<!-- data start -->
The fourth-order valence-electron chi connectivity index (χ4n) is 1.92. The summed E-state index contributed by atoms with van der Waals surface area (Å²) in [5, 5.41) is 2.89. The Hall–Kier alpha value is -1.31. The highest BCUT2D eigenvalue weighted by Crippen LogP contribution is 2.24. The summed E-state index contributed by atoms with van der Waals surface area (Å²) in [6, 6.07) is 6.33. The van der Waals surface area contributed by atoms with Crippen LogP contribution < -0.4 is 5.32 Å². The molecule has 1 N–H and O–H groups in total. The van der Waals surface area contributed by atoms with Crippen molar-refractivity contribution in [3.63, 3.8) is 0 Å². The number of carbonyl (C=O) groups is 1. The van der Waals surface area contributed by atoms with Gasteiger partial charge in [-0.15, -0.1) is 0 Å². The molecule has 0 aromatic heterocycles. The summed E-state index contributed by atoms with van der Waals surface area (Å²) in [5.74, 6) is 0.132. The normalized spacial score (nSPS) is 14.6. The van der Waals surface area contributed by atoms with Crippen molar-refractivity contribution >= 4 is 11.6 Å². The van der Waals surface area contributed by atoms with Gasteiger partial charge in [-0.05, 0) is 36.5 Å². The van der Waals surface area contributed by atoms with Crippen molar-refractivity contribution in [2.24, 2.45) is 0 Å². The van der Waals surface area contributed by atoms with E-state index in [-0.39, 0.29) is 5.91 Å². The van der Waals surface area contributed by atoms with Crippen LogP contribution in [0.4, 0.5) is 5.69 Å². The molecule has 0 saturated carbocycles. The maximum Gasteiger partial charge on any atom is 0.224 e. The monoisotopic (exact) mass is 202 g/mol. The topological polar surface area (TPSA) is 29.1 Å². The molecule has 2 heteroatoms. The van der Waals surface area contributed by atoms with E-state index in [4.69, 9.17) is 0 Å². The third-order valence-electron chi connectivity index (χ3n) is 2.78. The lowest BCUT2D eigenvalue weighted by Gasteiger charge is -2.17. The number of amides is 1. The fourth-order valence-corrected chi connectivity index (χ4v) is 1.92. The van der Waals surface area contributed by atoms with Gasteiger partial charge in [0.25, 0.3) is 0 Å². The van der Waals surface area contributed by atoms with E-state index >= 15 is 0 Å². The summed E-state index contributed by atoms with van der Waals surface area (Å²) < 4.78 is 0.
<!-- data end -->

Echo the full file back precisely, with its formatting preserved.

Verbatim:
The fourth-order valence-electron chi connectivity index (χ4n) is 1.92. The summed E-state index contributed by atoms with van der Waals surface area (Å²) in [5, 5.41) is 2.89. The Hall–Kier alpha value is -1.31. The highest BCUT2D eigenvalue weighted by Crippen LogP contribution is 2.24. The summed E-state index contributed by atoms with van der Waals surface area (Å²) in [6, 6.07) is 6.33. The van der Waals surface area contributed by atoms with Crippen LogP contribution < -0.4 is 5.32 Å². The molecule has 1 N–H and O–H groups in total. The van der Waals surface area contributed by atoms with Crippen molar-refractivity contribution in [3.63, 3.8) is 0 Å². The number of carbonyl (C=O) groups is 1. The van der Waals surface area contributed by atoms with Gasteiger partial charge in [-0.15, -0.1) is 0 Å². The molecule has 0 aromatic heterocycles. The summed E-state index contributed by atoms with van der Waals surface area (Å²) in [5.74, 6) is 0.132. The normalized spacial score (nSPS) is 14.6. The van der Waals surface area contributed by atoms with Crippen molar-refractivity contribution >= 4 is 11.6 Å². The van der Waals surface area contributed by atoms with Gasteiger partial charge in [-0.05, 0) is 36.5 Å². The van der Waals surface area contributed by atoms with Crippen molar-refractivity contribution in [2.24, 2.45) is 0 Å². The van der Waals surface area contributed by atoms with E-state index in [-0.39, 0.29) is 5.91 Å². The van der Waals surface area contributed by atoms with Crippen LogP contribution in [0.4, 0.5) is 5.69 Å². The molecule has 0 saturated carbocycles. The maximum Gasteiger partial charge on any atom is 0.224 e. The monoisotopic (exact) mass is 202 g/mol. The topological polar surface area (TPSA) is 29.1 Å². The molecule has 2 heteroatoms. The van der Waals surface area contributed by atoms with E-state index in [4.69, 9.17) is 0 Å². The third-order valence-electron chi connectivity index (χ3n) is 2.78. The lowest BCUT2D eigenvalue weighted by Gasteiger charge is -2.17. The number of amides is 1. The fourth-order valence-corrected chi connectivity index (χ4v) is 1.92. The van der Waals surface area contributed by atoms with Gasteiger partial charge in [0.25, 0.3) is 0 Å². The van der Waals surface area contributed by atoms with E-state index >= 15 is 0 Å². The summed E-state index contributed by atoms with van der Waals surface area (Å²) < 4.78 is 0.